The SEC will now enforce their rules against naked-short selling, but only against naked short-selling of the stocks of 19 named Illuminist fraudster financial institutions. The rest of you can kiss off with your naked- short-selling complaints. We'll add you to our handy dandy list of companies we know are being naked-shorted just to tick you off. So what if the criminal elitist scum can sell stock that does not even exist and ruin your company at will, and hammer the value of your stock while they laugh in your face. Stop whining and complaining, America. It's just a "mental recession" after all. And now it's just a figment of your imagination that many of your resources stocks are being illegally naked-shorted with impunity. Tits on a bull have more utility than the SEC which is more corrupt than the fiendish crooks they ignore while picking on small brokers and trumping up charges against newsletter writers. We want to puke every time we hear the SEC's commentary on the radio. Their blatant hypocrisy is deafening. The CFTC is no better. Former Senator Phil Gramm should head up both. He's the perfect sociopath for the job. Mr. Gramm's wife, Wendy, can advise him, as she was the Chairwoman of the CFTC when Enron was allowed to run amok with special exceptions. She later served on Enron's board of directors to complete her rampage of corruption. We now need a new federal agency to investigate the SEC investigators, who levy puny fines against wildly corrupt Illuminist criminals, allowing them to profit from their crimes without serving any time in jail. Only in America.

Schwarzenegger to State Workers’ Pay to Minimum Wage?

Governor plans to slash state workers' pay

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Gov. Arnold Schwarzenegger plans next week to slash the pay of more than 200,000 state workers to the federal minimum of $6.55 per hour to help ease the state's budget crisis, according to a draft executive order obtained by The Chronicle on Wednesday.

The governor also will order an end to overtime pay for all but critical services, a freeze on state hiring and the immediate layoff of nearly 22,000 temporary, seasonal and student workers.

"As a result of the late state budget, there is a real and substantial risk that the state will have insufficient cash to pay for state expenditures," the executive order states.

Schwarzenegger's staff would neither confirm nor deny that the governor plans to issue the executive order, but sources said he could take action as early as Monday. The state, facing a projected $17.2 billion budget deficit for the fiscal year that began July 1, has not approved a budget.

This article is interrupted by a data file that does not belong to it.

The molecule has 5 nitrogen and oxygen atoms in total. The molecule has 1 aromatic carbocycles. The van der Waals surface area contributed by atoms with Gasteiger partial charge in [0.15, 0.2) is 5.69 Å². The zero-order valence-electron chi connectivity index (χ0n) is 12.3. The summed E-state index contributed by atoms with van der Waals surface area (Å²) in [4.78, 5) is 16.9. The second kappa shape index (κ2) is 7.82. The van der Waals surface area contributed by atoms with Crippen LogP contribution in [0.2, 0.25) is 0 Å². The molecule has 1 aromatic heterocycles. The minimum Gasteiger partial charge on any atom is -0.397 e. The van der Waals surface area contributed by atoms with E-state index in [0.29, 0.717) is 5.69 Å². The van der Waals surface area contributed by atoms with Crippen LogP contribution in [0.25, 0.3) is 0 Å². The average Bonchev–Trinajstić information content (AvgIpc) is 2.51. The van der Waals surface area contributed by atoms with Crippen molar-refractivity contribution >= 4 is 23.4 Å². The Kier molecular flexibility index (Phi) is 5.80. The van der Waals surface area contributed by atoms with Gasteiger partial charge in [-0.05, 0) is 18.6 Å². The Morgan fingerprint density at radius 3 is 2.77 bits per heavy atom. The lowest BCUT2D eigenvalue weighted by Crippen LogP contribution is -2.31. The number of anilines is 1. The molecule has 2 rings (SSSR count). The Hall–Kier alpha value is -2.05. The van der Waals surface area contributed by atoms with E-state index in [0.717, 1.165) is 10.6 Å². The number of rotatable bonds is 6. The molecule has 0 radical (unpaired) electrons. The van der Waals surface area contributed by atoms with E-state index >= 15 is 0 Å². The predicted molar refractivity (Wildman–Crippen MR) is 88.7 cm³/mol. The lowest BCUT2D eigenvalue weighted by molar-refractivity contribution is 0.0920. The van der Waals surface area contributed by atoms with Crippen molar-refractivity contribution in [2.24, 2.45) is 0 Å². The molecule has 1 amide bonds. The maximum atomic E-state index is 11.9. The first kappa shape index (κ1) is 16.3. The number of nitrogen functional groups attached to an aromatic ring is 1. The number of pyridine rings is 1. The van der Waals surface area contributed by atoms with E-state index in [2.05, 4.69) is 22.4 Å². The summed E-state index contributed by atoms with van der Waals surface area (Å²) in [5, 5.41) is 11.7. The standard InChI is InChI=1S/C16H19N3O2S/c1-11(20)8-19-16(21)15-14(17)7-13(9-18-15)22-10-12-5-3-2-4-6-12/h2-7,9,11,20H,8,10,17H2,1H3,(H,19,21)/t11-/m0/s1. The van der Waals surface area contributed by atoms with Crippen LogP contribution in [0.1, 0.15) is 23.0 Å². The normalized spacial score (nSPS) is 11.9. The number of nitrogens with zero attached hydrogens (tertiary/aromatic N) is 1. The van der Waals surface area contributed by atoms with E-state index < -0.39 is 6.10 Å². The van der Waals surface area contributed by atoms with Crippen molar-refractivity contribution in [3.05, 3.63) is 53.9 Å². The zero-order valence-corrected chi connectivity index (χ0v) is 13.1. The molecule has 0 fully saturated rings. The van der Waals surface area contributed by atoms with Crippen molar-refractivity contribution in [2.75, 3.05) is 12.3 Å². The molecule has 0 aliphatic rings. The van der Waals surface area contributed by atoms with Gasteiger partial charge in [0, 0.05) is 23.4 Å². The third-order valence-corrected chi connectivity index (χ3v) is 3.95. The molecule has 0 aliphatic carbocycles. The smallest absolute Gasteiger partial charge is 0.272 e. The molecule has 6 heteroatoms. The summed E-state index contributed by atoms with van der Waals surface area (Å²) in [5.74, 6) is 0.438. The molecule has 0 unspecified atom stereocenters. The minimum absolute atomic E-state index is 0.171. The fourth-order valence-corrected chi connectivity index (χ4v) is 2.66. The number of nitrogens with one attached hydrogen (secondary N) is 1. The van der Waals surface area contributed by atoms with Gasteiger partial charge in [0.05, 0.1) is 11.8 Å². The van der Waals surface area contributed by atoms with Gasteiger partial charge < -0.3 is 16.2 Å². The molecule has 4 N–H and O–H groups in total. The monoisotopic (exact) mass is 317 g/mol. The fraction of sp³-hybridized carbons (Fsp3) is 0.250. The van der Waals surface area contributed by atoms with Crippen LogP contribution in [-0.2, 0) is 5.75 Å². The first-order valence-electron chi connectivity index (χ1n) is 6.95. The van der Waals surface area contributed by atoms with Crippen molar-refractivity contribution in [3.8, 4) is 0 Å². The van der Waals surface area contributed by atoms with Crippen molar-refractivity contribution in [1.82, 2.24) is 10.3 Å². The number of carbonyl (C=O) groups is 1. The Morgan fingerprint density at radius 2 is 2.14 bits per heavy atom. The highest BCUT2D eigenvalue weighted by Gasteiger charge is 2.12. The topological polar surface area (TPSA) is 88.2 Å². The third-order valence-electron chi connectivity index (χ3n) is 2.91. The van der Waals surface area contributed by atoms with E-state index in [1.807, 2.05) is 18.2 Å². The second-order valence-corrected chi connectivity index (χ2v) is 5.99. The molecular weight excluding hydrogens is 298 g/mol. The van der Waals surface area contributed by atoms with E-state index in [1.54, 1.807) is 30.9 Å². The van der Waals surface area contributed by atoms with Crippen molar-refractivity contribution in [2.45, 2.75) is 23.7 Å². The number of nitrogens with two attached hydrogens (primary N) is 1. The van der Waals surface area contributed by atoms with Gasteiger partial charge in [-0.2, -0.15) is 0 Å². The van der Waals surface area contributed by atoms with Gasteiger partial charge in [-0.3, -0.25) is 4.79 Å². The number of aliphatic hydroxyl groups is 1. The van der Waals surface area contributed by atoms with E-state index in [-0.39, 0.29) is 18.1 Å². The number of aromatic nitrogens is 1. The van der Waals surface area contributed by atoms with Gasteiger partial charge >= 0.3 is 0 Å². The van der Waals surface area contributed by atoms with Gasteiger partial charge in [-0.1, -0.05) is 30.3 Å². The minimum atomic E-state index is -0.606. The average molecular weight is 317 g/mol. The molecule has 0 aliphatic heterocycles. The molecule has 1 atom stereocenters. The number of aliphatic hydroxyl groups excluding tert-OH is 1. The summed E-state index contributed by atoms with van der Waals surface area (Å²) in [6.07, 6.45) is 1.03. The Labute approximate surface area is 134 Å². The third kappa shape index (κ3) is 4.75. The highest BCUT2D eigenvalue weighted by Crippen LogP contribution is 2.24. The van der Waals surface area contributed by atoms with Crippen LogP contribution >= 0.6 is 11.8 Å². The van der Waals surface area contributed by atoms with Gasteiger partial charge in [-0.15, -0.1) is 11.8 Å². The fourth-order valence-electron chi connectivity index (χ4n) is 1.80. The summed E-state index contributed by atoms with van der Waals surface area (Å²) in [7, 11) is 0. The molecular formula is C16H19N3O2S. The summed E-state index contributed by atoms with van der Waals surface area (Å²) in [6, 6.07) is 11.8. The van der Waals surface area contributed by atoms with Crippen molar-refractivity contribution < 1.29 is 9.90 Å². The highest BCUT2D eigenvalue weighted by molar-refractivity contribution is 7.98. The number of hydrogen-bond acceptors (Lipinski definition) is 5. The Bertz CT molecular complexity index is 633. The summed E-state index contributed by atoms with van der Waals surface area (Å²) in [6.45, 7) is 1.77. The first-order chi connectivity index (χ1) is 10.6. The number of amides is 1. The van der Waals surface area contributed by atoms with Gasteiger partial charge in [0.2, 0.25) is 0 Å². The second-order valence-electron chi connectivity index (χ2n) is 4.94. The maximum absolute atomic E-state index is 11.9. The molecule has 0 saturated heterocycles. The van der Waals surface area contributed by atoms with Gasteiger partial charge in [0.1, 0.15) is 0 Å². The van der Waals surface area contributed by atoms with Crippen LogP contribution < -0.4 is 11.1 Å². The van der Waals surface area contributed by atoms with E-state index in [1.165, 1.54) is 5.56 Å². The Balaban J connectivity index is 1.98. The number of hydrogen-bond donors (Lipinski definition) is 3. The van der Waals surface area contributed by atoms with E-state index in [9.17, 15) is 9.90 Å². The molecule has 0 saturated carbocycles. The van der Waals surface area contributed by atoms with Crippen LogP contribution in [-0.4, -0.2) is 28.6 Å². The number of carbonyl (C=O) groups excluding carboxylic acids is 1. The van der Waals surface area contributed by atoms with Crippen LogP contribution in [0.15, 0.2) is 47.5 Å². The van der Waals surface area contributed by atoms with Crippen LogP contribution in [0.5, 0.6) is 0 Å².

"The governor is looking at a number of different options to ensure that the state does not run out of cash," said Aaron McLear, a spokesman for the governor.

But administration officials, who asked to remain anonymous, said that about 200,000 of the state's 245,000 workers, both hourly and salaried, will see their pay trimmed back to the federal minimum wage of $6.55 an hour, saving the state up to $1.2 billion a month. Dropping the temporary and short-time workers will save an additional $28.5 million each month.

While the layoffs could be made immediately, the pay cuts might not be completed until mid- or late August.

The proposed pay cut for hourly employees would take their wages well below the state minimum wage of $8 an hour. But a 2003 California Supreme Court decision allows the state to chop workers' pay to the federal minimum when a state budget has not been enacted.

"While we've had late budgets in the past, the critical difference this year is cash," an administration official said. "We have not had a situation in recent years that's the same as the cash-starved situation that we may face in September if we don't have a budget in place."

While California needs to have about $2.5 billion in cash on hand at any given moment to cover the state's ongoing expenses, the Golden State is projected to have just $1.8 billion at the end of September, the official said.

But the governor's plan could face an immediate challenge from Democratic state Controller John Chiang, who will continue to pay state workers their full salaries, even in the face of Schwarzenegger's executive order, said Hallye Jordan, a spokeswoman for the controller. The governor will have to take Chiang to court if he wants to stop him, she said.

"The controller hasn't seen any executive order, but he would urge the governor to rethink his proposal," she said. "This hasn't been addressed by the courts and if it's ruled illegal, it could cost the state a tremendous amount in damages."

Chiang said the state has enough cash to make all payments, including the regular payroll, through September.

"Cutting workers' salaries will do nothing meaningful to improve our cash position," he said in a statement. The executive order is "nothing more than a poorly devised strategy to put pressure on the Legislature to enact a budget."

The state has been without a budget for nearly a month.